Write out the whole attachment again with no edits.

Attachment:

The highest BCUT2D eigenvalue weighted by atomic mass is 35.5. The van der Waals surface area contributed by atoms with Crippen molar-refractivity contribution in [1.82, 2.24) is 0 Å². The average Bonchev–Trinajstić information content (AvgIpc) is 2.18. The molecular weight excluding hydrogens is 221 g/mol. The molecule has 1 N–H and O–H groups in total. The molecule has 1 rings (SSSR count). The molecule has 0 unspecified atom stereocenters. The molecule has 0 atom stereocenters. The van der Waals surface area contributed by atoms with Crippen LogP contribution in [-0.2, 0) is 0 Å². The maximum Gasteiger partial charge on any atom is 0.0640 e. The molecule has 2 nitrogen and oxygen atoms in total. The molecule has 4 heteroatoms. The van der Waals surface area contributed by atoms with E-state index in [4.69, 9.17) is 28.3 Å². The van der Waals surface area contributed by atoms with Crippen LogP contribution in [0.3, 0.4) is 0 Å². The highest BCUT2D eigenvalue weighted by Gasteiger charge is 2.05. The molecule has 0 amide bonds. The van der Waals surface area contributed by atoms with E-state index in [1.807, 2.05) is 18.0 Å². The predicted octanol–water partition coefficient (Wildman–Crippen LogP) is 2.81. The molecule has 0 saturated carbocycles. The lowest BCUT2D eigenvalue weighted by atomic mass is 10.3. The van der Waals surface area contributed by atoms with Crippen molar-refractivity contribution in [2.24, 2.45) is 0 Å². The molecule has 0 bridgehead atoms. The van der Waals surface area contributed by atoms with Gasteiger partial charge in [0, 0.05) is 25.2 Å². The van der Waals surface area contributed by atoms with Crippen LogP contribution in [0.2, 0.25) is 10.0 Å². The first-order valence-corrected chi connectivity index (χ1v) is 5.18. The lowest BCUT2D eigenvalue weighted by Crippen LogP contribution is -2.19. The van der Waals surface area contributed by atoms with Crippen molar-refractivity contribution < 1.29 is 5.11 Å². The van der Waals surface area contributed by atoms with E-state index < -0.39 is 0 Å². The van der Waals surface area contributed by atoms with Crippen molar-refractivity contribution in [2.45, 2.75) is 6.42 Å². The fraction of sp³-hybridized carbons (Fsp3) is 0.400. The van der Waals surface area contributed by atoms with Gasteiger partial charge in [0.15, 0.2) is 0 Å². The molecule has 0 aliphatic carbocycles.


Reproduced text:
The highest BCUT2D eigenvalue weighted by atomic mass is 35.5. The van der Waals surface area contributed by atoms with Crippen molar-refractivity contribution in [1.82, 2.24) is 0 Å². The average Bonchev–Trinajstić information content (AvgIpc) is 2.18. The molecular weight excluding hydrogens is 221 g/mol. The molecule has 1 N–H and O–H groups in total. The molecule has 1 rings (SSSR count). The molecule has 0 unspecified atom stereocenters. The molecule has 0 atom stereocenters. The van der Waals surface area contributed by atoms with Crippen LogP contribution in [-0.2, 0) is 0 Å². The maximum Gasteiger partial charge on any atom is 0.0640 e. The molecule has 2 nitrogen and oxygen atoms in total. The molecule has 4 heteroatoms. The van der Waals surface area contributed by atoms with E-state index in [4.69, 9.17) is 28.3 Å². The van der Waals surface area contributed by atoms with Crippen LogP contribution in [0.3, 0.4) is 0 Å². The highest BCUT2D eigenvalue weighted by Gasteiger charge is 2.05. The molecule has 0 amide bonds. The van der Waals surface area contributed by atoms with E-state index in [1.807, 2.05) is 18.0 Å². The predicted octanol–water partition coefficient (Wildman–Crippen LogP) is 2.81. The molecule has 0 saturated carbocycles. The lowest BCUT2D eigenvalue weighted by atomic mass is 10.3. The van der Waals surface area contributed by atoms with Crippen molar-refractivity contribution in [2.24, 2.45) is 0 Å². The molecule has 0 bridgehead atoms. The van der Waals surface area contributed by atoms with Gasteiger partial charge in [0, 0.05) is 25.2 Å². The van der Waals surface area contributed by atoms with Crippen LogP contribution in [0.2, 0.25) is 10.0 Å². The first-order valence-corrected chi connectivity index (χ1v) is 5.18. The lowest BCUT2D eigenvalue weighted by Crippen LogP contribution is -2.19. The van der Waals surface area contributed by atoms with Crippen molar-refractivity contribution < 1.29 is 5.11 Å². The van der Waals surface area contributed by atoms with E-state index < -0.39 is 0 Å². The van der Waals surface area contributed by atoms with Crippen molar-refractivity contribution in [2.45, 2.75) is 6.42 Å². The fraction of sp³-hybridized carbons (Fsp3) is 0.400. The van der Waals surface area contributed by atoms with Gasteiger partial charge in [0.15, 0.2) is 0 Å². The molecule has 0 aliphatic carbocycles.